Certainly Martin Luther King, Jr. was no stranger to enemies. When he delivered his famous “I’ve Been to the Mountaintop” speech to a sweaty, overcrowded church in Memphis on April 3rd, 1968—he was in a precarious state. In the days leading up to the talk, he had been facing escalating death threats, exhaustion, a civil rights movement fracturing over the role of nonviolence, and flagging support from white moderates.
And yet in the midst of his weakness, King found it within him to deliver one of the most electrifying messages of his short career. Appearing to prophesy his own death, he said, “But I’m not concerned about that now. I just want to do God’s will. And He’s allowed me to go up to the mountain. And I’ve looked over and I’ve seen the Promised Land.”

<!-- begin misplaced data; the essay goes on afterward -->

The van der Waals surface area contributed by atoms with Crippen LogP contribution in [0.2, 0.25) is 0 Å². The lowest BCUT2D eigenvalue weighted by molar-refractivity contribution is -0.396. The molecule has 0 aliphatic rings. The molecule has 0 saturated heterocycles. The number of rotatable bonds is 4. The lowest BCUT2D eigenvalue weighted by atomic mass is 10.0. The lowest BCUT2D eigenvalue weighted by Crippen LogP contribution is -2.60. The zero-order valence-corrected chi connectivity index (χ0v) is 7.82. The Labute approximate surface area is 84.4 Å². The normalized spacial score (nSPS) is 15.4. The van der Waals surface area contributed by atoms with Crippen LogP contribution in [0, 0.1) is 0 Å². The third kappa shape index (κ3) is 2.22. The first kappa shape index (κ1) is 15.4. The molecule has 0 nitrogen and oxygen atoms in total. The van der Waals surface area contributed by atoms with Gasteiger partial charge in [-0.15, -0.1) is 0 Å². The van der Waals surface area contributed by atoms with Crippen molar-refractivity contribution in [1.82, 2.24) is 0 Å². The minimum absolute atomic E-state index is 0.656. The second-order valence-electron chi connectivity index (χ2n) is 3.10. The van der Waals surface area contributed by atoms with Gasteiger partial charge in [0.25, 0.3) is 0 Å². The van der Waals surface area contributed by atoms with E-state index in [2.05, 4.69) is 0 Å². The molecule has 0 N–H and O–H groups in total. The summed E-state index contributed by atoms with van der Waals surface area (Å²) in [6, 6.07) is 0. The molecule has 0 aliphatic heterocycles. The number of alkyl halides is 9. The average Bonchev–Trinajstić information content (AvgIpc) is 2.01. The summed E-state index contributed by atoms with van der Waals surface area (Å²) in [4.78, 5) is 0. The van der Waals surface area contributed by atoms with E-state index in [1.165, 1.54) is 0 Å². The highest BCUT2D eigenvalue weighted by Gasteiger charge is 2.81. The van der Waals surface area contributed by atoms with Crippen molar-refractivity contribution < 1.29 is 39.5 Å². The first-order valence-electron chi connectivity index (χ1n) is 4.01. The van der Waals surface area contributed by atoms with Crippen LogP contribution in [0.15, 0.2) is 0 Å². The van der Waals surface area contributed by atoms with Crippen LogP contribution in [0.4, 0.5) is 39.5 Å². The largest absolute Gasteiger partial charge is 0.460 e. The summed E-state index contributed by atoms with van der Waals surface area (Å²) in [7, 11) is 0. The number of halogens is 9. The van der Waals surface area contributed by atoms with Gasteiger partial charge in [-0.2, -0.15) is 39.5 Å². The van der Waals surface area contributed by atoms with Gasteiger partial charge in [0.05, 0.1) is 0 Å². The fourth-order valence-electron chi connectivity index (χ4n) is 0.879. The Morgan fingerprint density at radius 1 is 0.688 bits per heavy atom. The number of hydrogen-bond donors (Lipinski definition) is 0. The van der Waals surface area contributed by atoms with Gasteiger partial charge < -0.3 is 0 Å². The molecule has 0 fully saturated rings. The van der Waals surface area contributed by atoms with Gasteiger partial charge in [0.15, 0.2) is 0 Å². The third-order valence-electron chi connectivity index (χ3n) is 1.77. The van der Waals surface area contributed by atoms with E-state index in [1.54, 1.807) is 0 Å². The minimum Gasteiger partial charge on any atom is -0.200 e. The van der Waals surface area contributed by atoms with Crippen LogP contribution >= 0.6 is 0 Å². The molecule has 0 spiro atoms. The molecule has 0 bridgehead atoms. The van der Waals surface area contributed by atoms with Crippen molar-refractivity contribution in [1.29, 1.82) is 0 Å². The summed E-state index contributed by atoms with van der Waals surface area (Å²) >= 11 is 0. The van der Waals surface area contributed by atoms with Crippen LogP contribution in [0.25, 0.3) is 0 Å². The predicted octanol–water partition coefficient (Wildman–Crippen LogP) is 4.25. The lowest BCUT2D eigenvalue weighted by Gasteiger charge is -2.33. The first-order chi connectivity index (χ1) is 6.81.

Those now immortalized words would be among his very last; he was assassinated the next day, on April 4th, 1968.
Watch the above clip of MLK, Jr’s. last public address, and read the full transcript.
- Enemies don’t have to be people. They can be any kind of oppositional force in your life that keeps you from flourishing as you were created. Who or what is your enemy? Name it aloud, or write it down.
- How do adversaries rob you of life?
- The way King lived in the face of opposition models a kind of radical hope. Where have you found hope when you’ve been surrounded by enemies?
- What role has hope played in your Lenten journey?